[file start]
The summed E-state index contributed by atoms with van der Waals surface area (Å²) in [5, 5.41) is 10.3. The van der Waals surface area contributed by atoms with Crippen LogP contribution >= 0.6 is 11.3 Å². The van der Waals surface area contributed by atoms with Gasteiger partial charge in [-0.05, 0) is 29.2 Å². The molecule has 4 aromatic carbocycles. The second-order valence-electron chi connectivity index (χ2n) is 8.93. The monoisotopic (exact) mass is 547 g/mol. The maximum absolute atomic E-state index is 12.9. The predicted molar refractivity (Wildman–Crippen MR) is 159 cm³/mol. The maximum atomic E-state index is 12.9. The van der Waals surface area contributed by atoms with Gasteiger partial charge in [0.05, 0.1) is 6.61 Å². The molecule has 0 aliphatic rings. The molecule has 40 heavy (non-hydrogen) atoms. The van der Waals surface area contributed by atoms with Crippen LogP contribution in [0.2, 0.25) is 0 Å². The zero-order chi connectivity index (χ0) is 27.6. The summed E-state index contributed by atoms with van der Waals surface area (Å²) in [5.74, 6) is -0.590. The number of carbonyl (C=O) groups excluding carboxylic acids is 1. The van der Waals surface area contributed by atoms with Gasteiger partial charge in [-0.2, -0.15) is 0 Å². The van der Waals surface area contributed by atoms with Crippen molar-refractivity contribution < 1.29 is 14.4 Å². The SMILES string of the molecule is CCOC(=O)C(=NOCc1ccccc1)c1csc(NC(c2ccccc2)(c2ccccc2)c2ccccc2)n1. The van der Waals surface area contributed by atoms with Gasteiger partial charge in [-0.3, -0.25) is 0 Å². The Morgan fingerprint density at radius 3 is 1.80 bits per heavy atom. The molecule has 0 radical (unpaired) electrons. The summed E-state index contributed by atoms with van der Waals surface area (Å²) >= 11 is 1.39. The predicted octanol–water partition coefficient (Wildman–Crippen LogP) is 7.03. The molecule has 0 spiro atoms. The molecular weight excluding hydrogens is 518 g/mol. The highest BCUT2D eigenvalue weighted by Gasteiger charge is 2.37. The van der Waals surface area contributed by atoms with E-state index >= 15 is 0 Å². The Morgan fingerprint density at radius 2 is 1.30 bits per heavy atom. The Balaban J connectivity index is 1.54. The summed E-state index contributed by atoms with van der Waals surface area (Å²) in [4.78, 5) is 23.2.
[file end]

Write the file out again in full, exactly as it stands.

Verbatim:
The summed E-state index contributed by atoms with van der Waals surface area (Å²) in [5, 5.41) is 10.3. The van der Waals surface area contributed by atoms with Crippen LogP contribution >= 0.6 is 11.3 Å². The van der Waals surface area contributed by atoms with Gasteiger partial charge in [-0.05, 0) is 29.2 Å². The molecule has 4 aromatic carbocycles. The second-order valence-electron chi connectivity index (χ2n) is 8.93. The monoisotopic (exact) mass is 547 g/mol. The maximum absolute atomic E-state index is 12.9. The predicted molar refractivity (Wildman–Crippen MR) is 159 cm³/mol. The maximum atomic E-state index is 12.9. The van der Waals surface area contributed by atoms with Gasteiger partial charge in [0.05, 0.1) is 6.61 Å². The molecule has 0 aliphatic rings. The molecule has 40 heavy (non-hydrogen) atoms. The van der Waals surface area contributed by atoms with Crippen LogP contribution in [0.2, 0.25) is 0 Å². The zero-order chi connectivity index (χ0) is 27.6. The summed E-state index contributed by atoms with van der Waals surface area (Å²) in [5.74, 6) is -0.590. The number of carbonyl (C=O) groups excluding carboxylic acids is 1. The van der Waals surface area contributed by atoms with Gasteiger partial charge in [-0.2, -0.15) is 0 Å². The van der Waals surface area contributed by atoms with Crippen molar-refractivity contribution < 1.29 is 14.4 Å². The SMILES string of the molecule is CCOC(=O)C(=NOCc1ccccc1)c1csc(NC(c2ccccc2)(c2ccccc2)c2ccccc2)n1. The van der Waals surface area contributed by atoms with Gasteiger partial charge in [-0.3, -0.25) is 0 Å². The Morgan fingerprint density at radius 3 is 1.80 bits per heavy atom. The molecule has 0 radical (unpaired) electrons. The summed E-state index contributed by atoms with van der Waals surface area (Å²) >= 11 is 1.39. The predicted octanol–water partition coefficient (Wildman–Crippen LogP) is 7.03. The molecule has 0 spiro atoms. The molecular weight excluding hydrogens is 518 g/mol. The highest BCUT2D eigenvalue weighted by Gasteiger charge is 2.37. The van der Waals surface area contributed by atoms with E-state index >= 15 is 0 Å². The Morgan fingerprint density at radius 2 is 1.30 bits per heavy atom. The Balaban J connectivity index is 1.54. The summed E-state index contributed by atoms with van der Waals surface area (Å²) in [4.78, 5) is 23.2.